Posts Tagged ‘hop crisis’

Session #23: Old and New

Friday, January 2nd, 2009

This post is a contribution to The Session, a beer blog carnival conceived by Stan Hieronymus, that is, a monthly beer-themed blog-off. This month, Session #23, is hosted by Beer and Firkins. The roundup is available here.session_logo

Beer and Firkins asks, “What will you miss most in the beer world from the past year and what excites you most about the beer world in 2009?”

I will go ahead and answer both of these questions with “the hop situation”. That is, I appreciate the effects that the hop crisis has had on microbrewing but also look forward to the end of it.

Let me clarify: the hop shortage did not start in 2008 and certainly will not end in 2008. However it seems this year will have been the largest shortfall.

The ultimate effects of the hop crisis are threefold. First, directly: loss of availability of hops has caused brewers to be more careful about their use. Hoppy beers are being tamed. Don’t get me wrong: I love hoppy beer, but most of the time I’d rather have a fragrant and flavorful pale ale than a bitter punch to the face. Brewers are responding to the crisis by moving bittering hops later in the boil, focusing on flavor and aroma qualities. More than just that, however, American brewers are discovering styles they never knew they could brew. Balanced and malty beers are surely back in, but the real darling of this new flavor renaissance is sour beer. Just look at the growth of breweries like Jolly Pumpkin and Russian River as well as all the recent press on this minuscule group of styles (Lew Bryson’s First Draft, BeerAdvocate articles, etc.). If these trends continue, 2009 could well become the year of the sour.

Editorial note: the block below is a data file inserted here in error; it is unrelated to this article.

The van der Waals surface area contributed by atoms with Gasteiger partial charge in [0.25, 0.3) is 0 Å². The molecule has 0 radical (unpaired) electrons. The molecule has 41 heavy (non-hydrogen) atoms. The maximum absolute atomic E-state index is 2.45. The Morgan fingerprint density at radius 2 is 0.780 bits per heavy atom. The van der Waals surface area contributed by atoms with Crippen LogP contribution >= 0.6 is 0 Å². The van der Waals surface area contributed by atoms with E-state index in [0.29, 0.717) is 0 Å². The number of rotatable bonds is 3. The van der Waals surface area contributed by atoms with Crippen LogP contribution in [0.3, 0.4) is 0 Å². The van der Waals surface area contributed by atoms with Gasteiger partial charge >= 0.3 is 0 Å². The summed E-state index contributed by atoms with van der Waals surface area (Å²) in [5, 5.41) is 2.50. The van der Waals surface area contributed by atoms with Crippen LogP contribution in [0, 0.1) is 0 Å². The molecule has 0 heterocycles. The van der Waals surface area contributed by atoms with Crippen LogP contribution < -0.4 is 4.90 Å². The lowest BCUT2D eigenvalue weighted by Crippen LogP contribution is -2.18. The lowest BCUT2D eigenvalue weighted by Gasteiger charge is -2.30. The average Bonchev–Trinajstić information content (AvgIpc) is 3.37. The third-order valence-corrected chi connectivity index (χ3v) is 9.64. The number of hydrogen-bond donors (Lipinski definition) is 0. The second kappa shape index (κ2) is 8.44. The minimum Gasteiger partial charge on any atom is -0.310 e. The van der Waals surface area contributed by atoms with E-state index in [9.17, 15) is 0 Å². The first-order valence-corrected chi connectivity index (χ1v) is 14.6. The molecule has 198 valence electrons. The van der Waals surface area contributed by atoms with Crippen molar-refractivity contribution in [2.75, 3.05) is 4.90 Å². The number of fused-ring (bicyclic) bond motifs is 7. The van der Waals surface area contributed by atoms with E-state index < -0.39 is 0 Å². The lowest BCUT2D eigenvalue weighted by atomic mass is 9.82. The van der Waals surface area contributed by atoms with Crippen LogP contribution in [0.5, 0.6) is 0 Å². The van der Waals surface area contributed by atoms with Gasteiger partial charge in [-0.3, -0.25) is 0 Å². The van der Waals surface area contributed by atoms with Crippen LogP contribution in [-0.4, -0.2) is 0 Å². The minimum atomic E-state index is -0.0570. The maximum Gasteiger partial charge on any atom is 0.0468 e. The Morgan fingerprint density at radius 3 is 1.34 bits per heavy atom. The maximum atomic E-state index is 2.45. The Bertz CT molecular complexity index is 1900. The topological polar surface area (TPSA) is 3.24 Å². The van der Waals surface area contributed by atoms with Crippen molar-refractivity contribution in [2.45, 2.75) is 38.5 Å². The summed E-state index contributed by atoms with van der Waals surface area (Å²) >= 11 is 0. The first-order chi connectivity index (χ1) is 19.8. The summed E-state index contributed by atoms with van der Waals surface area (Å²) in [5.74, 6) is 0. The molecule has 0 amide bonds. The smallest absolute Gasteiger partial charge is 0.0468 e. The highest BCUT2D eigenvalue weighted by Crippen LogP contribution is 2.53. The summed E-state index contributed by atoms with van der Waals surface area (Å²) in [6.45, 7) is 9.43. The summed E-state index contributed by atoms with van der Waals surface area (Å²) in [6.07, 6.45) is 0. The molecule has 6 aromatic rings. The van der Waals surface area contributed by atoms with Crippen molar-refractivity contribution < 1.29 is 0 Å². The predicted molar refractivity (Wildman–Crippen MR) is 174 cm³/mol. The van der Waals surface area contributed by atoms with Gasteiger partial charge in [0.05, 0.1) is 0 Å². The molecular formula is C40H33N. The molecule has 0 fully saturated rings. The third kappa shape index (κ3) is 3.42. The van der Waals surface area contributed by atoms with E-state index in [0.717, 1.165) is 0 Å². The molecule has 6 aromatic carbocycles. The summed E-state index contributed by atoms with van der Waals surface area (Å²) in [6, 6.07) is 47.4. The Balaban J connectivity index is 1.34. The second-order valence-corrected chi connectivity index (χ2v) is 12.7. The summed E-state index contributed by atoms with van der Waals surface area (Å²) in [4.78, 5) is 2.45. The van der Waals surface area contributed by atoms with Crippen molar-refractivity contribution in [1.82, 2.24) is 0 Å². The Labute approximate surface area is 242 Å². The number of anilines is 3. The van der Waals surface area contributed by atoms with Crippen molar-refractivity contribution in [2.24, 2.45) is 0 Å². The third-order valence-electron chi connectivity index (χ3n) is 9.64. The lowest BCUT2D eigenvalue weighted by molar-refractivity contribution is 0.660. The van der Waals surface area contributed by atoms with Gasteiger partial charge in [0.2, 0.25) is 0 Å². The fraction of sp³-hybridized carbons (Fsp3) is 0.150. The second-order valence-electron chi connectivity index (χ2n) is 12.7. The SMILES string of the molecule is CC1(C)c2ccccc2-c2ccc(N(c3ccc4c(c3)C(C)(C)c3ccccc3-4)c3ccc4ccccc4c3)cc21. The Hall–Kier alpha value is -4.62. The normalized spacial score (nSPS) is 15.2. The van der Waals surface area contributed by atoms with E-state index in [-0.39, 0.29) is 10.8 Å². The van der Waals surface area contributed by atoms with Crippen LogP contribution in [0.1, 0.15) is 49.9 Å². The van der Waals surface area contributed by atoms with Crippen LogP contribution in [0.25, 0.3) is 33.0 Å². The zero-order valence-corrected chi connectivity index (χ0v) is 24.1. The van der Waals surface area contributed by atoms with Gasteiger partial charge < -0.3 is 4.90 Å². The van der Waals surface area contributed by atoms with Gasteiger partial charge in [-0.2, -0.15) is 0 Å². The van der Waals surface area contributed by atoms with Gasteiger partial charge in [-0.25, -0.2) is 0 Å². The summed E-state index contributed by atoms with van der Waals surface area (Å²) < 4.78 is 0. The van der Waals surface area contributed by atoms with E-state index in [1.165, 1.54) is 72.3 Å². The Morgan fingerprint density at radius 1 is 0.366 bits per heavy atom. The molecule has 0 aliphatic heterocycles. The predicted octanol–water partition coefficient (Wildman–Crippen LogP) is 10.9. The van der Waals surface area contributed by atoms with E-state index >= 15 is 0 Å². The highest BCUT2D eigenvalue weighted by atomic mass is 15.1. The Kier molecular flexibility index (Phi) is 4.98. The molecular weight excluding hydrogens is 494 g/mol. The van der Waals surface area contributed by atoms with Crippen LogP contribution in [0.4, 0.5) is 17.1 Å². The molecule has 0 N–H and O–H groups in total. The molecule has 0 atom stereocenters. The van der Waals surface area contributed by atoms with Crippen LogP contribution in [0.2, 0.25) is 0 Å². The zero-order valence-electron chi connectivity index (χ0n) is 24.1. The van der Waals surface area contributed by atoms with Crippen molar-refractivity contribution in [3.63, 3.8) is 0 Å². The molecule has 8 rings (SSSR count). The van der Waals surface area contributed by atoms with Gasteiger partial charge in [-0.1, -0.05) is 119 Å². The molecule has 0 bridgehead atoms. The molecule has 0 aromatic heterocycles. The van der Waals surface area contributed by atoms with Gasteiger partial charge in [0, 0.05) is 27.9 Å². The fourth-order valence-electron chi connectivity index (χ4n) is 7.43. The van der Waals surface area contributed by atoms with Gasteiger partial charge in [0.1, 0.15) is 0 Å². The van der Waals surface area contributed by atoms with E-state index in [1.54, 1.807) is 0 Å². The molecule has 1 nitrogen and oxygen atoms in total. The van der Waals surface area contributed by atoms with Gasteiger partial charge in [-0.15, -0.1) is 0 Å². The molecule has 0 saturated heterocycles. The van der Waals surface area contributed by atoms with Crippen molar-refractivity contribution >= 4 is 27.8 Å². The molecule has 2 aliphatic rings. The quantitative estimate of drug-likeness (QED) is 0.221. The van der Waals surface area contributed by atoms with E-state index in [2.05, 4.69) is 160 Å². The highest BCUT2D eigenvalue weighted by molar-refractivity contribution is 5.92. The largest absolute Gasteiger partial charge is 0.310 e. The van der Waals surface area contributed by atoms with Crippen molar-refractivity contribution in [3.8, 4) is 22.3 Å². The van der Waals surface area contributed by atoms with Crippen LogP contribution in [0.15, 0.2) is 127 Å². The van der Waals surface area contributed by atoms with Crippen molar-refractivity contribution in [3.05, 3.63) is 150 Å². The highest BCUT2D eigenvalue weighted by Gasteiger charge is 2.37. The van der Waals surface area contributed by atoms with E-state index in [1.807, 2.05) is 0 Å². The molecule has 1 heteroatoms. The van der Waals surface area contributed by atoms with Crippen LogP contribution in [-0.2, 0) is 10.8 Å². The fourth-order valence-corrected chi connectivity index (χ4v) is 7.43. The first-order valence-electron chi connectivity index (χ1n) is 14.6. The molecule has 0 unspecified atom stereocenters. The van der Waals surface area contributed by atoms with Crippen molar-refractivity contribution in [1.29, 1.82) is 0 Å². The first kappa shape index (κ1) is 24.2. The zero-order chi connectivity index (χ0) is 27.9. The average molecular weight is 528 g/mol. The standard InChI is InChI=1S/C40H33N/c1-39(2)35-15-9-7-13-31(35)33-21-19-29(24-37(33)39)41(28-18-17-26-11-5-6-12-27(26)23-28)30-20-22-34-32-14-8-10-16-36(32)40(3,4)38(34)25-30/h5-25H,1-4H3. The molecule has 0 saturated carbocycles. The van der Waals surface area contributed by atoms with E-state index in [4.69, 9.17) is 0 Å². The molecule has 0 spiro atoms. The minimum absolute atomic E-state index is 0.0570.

Second are the indirect effects of the crisis. Lowered hop supply has drastically raised the price of hops, which has contributed to the increased price of beer in general. Again, don’t mistake me: I don’t want to pay more for a bottle than I have to. However, as the increase in hop price has caused brewers’ respect for that plant to grow, so too will higher priced craft beer increase respect for those beers.

These first two effects are painful but temporary. Already farmers are seeing growth on fields planted since the crisis started, so you can be sure that the supplies will be back up to a reasonable level soon enough. The third effect is lasting and quite positive: it has helped us on our course to return to a community understanding of beer.

Since Prohibition made us all switch to cocktails and mass-marketing made us all start shopping in supermarkets in the suburbs Americans have been getting further and further removed from our beer. A craft beer would have been unrecognizable to the general populace in 1979. By 2006, though craft beer had become generally hip it was still entirely as a product. It took the hop crisis to get the agricultural basis of beer back into the collective consciousness. And then, all of a sudden, we saw coverage in a range of outlets such as The Economist, FOX News, NPR, and Wired. Media coverage of beer has always been as watery as the beer covered, but no longer.